The hit/miss categories have a common thread too, but this time it’s much more closely related to the moisture disturbance (hereafter referred to as the southern stream disturbance or the southern disturbance). The hit scenarios have a much stronger southern stream disturbance oriented roughly N-S while the miss scenarios have a much weaker southern stream disturbance oriented roughly ENE-WSW. Again, this is important to note because as we continue to analyze this setup over the next few days, any clues that point towards a stronger southern stream disturbance will point us towards a stronger storm forecast and vice versa.
With that in mind, let’s take a look at where the discrepancies in the forecast for these upper level disturbances originate.
Here’s a comparison of what each scenario looks like on Thursday morning. Key features are highlighted in their respective colors, with a new lead disturbance (that gets lost in the noise by next weekend) shown in pink. The Saturday vs Sunday discrepancy in the northern stream disturbance’s speed is noted as early as Thursday when the disturbance is still over the Gulf of Alaska. This discrepancy is noted both in the hit and miss scenarios which adds additional confidence that it’s a robust signal.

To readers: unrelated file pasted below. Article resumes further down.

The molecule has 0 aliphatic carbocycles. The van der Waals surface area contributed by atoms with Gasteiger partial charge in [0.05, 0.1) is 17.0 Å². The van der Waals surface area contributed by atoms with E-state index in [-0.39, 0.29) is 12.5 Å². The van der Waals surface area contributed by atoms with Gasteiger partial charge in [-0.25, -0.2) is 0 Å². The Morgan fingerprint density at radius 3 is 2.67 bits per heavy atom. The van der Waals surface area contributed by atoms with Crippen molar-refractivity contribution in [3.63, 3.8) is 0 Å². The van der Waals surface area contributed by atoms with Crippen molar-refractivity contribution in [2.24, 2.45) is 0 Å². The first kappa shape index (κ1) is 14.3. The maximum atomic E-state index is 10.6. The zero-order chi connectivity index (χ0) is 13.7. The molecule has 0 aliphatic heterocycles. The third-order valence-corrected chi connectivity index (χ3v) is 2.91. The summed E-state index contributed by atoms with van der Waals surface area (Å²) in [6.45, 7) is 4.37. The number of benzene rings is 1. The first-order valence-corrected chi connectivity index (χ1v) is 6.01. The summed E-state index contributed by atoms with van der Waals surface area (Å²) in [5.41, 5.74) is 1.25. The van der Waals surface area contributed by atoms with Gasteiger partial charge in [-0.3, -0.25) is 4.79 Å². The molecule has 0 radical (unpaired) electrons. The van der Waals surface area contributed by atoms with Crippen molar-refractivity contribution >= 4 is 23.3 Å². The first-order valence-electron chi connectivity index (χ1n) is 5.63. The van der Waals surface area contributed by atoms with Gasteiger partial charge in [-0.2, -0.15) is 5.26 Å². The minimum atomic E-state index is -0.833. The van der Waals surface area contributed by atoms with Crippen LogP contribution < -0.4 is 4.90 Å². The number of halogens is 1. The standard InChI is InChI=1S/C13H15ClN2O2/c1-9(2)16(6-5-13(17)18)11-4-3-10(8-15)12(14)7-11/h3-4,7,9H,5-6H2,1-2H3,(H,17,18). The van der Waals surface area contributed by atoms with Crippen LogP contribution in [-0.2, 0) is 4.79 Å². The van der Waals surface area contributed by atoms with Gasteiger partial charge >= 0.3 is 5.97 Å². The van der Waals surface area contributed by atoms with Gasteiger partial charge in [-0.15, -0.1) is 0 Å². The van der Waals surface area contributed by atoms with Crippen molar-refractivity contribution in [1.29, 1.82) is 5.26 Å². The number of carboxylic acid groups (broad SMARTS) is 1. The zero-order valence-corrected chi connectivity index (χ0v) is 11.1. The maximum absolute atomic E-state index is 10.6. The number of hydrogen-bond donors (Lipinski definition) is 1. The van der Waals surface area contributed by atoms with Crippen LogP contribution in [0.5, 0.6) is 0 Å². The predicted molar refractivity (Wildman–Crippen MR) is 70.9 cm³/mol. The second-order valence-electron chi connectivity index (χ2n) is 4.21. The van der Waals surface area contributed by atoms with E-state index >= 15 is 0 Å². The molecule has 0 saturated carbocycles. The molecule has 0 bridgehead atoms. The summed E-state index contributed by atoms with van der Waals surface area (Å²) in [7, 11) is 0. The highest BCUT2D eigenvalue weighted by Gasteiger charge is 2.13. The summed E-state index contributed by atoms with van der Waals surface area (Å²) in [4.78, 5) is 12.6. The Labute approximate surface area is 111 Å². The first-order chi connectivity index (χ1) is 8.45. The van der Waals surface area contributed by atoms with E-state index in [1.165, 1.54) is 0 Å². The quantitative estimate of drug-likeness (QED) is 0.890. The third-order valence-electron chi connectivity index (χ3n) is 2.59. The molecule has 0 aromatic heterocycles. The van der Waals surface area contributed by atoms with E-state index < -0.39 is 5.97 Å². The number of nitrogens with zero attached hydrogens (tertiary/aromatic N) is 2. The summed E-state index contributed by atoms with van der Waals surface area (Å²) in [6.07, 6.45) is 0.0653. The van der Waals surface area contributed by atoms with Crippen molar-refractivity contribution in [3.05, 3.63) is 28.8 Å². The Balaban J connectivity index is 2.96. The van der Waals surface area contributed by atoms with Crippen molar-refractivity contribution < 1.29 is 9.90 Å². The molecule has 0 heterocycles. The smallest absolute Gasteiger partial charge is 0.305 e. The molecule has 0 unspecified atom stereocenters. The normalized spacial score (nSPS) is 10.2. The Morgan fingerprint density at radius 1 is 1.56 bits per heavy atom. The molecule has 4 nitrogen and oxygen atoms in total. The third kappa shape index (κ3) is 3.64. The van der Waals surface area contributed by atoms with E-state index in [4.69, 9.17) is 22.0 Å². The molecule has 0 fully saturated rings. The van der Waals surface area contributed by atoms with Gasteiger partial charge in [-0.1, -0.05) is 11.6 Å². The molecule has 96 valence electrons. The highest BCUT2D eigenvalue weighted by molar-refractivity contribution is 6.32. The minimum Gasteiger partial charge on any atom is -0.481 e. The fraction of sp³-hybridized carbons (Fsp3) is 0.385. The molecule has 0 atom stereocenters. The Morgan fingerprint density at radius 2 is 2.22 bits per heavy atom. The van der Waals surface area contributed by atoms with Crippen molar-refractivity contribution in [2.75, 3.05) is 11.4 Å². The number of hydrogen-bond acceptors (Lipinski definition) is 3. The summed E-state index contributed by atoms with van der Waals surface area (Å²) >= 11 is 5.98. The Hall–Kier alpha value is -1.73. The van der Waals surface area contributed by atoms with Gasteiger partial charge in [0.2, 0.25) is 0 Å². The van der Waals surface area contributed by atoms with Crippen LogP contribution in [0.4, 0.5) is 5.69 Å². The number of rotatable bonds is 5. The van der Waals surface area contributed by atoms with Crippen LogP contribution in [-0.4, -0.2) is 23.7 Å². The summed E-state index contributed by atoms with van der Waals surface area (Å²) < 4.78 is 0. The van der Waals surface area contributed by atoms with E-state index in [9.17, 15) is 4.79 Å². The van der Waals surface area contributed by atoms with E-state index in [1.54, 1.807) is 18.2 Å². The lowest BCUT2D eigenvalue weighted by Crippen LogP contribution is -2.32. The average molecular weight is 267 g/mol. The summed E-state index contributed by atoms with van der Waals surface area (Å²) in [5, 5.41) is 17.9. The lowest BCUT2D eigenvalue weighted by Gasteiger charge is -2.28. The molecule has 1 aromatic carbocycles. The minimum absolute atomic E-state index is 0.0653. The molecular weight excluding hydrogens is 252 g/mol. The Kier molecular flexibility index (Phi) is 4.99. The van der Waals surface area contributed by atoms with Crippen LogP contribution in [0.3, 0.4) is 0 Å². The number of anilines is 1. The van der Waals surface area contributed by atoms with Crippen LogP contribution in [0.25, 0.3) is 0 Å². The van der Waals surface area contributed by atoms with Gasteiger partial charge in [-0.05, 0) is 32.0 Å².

The discrepancies in how each scenario handles the southern stream system are much more complex. A close analysis of the hit scenarios show the northern component of our disturbance (two disturbances will join to make the southern disturbance which may or may not join with another disturbance to form our storm) digging a bit farther south into the Plains on Thursday vs the miss scenarios. However, you’d be forgiven if you thought that disturbance looked like it was digging pretty hard on the Saturday miss scenario. Another layer of uncertainty is introduced by the southern component of this moisture disturbance. Even though the Saturday miss scenario shows a digging northern component, the southern component ends up so far southwest over Mexico that it gets left behind entirely, resulting in a weak southern disturbance and thus a miss.